Little-known fruits are promising sources of bioactive compounds
Researchers have discovered that the rose myrtle of Southeast Asia is one of the greatest sources of a phenolic compound more active than the resveratrol found in the skin of grapes
Elton Alisson, in Brussels (Belgium) | Agência FAPESP – The success enjoyed by açaí (Euterpe oleracea) obtained in Brazil and in various parts of the world in recent years is due to contributions made by Yvan Larondelle, a professor in the Faculty of Bioscience Engineering at the Catholic University of Louvain (UCL).
The researcher was one of the first to study the Amazon fruit and reveal that it is extremely rich in antioxidant phenolic compounds – substances such as the polyphenols, found in red wine, that have beneficial effects on cardiovascular diseases.
“One 250 ml glass of açaí extract has 1 g of phenolic compounds,” Larondelle remarked in a talk given at FAPESP Week Belgium (www.fapesp.br/week2018/belgium), held in the cities of Brussels, Liège and Leuven October 8-10, 2018.
Larondelle has devoted the past 25 years to discovering and exploiting the potential of little-known fruits and vegetables that may be neglected sources of bioactive compounds – substances that naturally occur in food and positively interfere in metabolism but are not nutritionally necessary.
In order to reveal new sources of bioactive compounds, the strategy used by Larondelle and his team has been to select promising plant material based on its consumption and utilization in traditional medicine.
If a food meets these requirements, the next step for researchers is to conduct chemical characterization of potential bioactives and evaluate the bioactivity of the compounds in vitro and in vivo to determine whether they have such things as antioxidant, anti-inflammatory, anti-atherosclerotic, anti-obesity or anti-cancer properties.
Once those properties have been determined, partnerships are established with companies for the purpose of developing products such as foodstuffs, food supplements or food additives using those fruits, like in the case of açaí, Larondelle explained.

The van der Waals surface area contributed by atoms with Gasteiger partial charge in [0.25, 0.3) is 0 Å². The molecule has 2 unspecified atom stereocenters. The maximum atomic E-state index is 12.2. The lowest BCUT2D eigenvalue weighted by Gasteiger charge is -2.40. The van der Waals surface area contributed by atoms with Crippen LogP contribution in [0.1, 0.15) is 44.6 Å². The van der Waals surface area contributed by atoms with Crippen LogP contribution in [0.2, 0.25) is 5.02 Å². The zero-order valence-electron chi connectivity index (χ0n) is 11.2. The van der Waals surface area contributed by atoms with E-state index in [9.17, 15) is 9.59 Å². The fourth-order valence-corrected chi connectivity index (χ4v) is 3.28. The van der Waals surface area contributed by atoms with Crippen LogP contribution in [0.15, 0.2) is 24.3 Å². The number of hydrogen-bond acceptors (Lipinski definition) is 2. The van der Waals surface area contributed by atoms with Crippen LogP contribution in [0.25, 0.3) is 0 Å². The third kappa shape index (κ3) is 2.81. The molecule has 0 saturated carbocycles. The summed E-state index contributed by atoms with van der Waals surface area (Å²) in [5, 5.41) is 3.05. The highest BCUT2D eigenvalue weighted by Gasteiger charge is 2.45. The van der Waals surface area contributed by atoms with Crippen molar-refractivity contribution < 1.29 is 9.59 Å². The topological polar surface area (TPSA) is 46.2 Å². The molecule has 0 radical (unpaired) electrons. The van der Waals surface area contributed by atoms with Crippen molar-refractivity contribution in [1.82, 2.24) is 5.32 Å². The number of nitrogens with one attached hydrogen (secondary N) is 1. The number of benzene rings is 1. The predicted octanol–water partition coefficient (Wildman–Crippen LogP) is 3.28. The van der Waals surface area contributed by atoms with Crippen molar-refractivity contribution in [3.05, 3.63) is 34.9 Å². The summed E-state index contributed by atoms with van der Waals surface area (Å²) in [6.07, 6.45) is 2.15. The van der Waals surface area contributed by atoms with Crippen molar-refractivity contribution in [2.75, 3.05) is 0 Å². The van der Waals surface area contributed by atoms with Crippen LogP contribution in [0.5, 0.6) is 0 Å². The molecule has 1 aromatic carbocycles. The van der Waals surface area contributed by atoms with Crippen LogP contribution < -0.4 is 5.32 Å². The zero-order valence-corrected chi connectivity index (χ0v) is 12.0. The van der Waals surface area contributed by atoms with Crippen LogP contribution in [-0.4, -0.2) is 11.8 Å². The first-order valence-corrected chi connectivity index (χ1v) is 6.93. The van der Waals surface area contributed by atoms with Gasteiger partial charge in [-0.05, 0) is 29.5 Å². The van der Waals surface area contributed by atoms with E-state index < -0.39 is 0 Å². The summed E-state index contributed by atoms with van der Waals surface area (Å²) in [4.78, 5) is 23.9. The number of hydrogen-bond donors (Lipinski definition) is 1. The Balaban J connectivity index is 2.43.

“The accumulated knowledge on açaí has been transferred to local communities in Brazil and has led to improvement of the microbiological quality of the fruit pulp, and optimization of the harvest period and production processes,” he said.
After the açaí, another fruit that recently aroused his interest is the rose myrtle (Rhodomyrtus tomentosa (Ait.) Hassk) of Southeast Asia.
Used in folk medicine to treat diarrhea and boost the immune system, the fruit is one of the plant kingdom’s greatest sources of piceatannol – a phenolic compound more active than resveratrol, which is found primarily in the skin of grapes, in terms of antioxidant, anti-inflammatory, anti-proliferative and anti-lipogenic properties.
“Piceatannol appears to interfere with lipid accumulation in adipose tissue,” Larondelle stated.
Using the study, the researchers have helped growers of the fruit used in Vietnam to produce juice and alcoholic beverages to correct defects in production and develop processes to extract piceatannol more efficiently. The goal is to introduce the bioactive compound as a way of adding value to other food commodities.